Fleet Management

Mobile Devices Could Become Profit Centers for Carriers

February 12, 2015

By Jim Beach

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Mobile devices could become profit centers for carriers, according to Laura Lohrke, product manager for mobile, Omnitracs. During a session on how to increase driver productivity when outside the cab using mobile devices at the company’s user conference in Dallas Feb. 9, Lohrke reviewed projects the company is currently working on that will be available over the next year and a half.

She said that mobile devices can solve a number of challenges: locating a truck, determining delivery status, updating drivers when they are outside of the cab, capturing proof-of-delivery information and sending that data back to the office and tracking routes. She said mobile devices with the ability to capture POD information, such as signatures can reduce the need for back office staff to process paperwork brought in each day. The first step in in gaining these efficiencies is having the driver’s mobile device connected with the in-cab device.

Data captured by the driver on his handheld device is sent via a Bluetooth connection to the in-cab device and from there transmitted to the back office via the vehicle’s in-cab device.

The benefits of connecting the mobile device with the in-cab device means the carrier only needs a single data plan for the in-cab device  (or just a limited data plan for the mobile device).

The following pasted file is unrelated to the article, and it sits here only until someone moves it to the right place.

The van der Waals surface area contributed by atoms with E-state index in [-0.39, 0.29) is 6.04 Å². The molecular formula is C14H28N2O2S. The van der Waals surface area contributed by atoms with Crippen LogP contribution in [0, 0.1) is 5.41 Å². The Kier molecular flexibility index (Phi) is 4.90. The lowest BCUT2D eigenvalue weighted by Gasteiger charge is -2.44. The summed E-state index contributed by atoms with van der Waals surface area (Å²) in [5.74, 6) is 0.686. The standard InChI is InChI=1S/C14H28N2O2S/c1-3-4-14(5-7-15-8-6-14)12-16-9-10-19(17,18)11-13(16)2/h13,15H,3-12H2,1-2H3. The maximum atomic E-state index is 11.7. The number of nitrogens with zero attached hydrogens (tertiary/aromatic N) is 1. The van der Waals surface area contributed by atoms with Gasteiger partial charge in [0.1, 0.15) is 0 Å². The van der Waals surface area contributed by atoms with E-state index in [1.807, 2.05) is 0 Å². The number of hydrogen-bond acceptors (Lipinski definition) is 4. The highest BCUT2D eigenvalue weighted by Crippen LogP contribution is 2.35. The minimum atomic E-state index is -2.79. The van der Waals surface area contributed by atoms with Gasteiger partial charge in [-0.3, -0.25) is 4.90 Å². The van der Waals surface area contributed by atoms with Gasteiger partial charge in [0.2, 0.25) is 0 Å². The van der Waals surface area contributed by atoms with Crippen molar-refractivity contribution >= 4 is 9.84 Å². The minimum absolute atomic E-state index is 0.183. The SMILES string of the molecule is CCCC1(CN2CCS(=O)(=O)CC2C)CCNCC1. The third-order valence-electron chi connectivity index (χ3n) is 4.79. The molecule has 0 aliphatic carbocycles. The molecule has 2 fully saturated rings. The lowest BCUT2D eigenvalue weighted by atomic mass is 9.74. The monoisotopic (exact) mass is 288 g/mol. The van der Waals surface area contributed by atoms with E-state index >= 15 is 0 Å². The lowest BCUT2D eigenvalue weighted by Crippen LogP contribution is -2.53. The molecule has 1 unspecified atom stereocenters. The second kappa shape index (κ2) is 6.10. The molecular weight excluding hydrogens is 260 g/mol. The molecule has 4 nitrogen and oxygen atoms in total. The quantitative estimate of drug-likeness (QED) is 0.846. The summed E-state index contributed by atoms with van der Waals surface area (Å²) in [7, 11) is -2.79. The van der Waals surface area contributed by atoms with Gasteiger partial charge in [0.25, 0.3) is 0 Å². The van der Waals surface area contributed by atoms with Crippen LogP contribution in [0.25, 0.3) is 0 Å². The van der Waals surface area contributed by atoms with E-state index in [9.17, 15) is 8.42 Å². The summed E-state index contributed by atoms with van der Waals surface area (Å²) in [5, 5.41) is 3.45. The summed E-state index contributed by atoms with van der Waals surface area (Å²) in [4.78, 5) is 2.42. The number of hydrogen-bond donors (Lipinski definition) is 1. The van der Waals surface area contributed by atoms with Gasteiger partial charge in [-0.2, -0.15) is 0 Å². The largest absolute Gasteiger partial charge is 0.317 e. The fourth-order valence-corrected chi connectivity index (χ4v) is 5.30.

The combination allows for driver tracking both from the in-cab device when the driver is driving and via the mobile device when the driver is out of the vehicle. The driver can also receive updates on deliveries or other information when out-of-the cab. Plus many mobile devices, such as those from Motorola are able to capture signatures, scan barcodes, capture photos and run mobile workflow applications.

In Omnitracs’ case, these functions are supported on its MCP50, MCP110 and MCP200 in-cab devices using a small Bluetooth add-on that can communicate with any Android device.

And while Bluetooth range is limited to 100 feet, the mobile devices record the data captured and then automatically sync with the in-cab device once the driver is within 100 feet of the vehicle. The system also automatically logs the driver into the mobile device once he logs into his MCP unit.

Lohrke said this simplifies the driver’s workload because he doesn’t have to remember to log into the mobile device or download information from that device to the in-cab unit.

The company also has a customizable workflow application that allows fleets to design forms that guide drivers through their task at each stop.

These forms can also be used to gather information for their customers, such as the delivery locations look – which is an important element for dedicated or private fleets serving retail and food establishments.

The devices can also be used to keep track of overages, shortages and damages, if they occur. All of that information can be recorded on the mobile device and transmitted to the back office, freeing the driver from having to scan, fax or bring the form in.

Another key advantage is that getting this information to the back end system speeds up the order to payment process. The applications will also keep track of vehicle location and time spent at each stop and report exceptions when a driver spends too much time at one stop or is out of route.

The back office systems for capturing the data will include Omnitracs’ web portal and the Roadnet Anywhere planning application.

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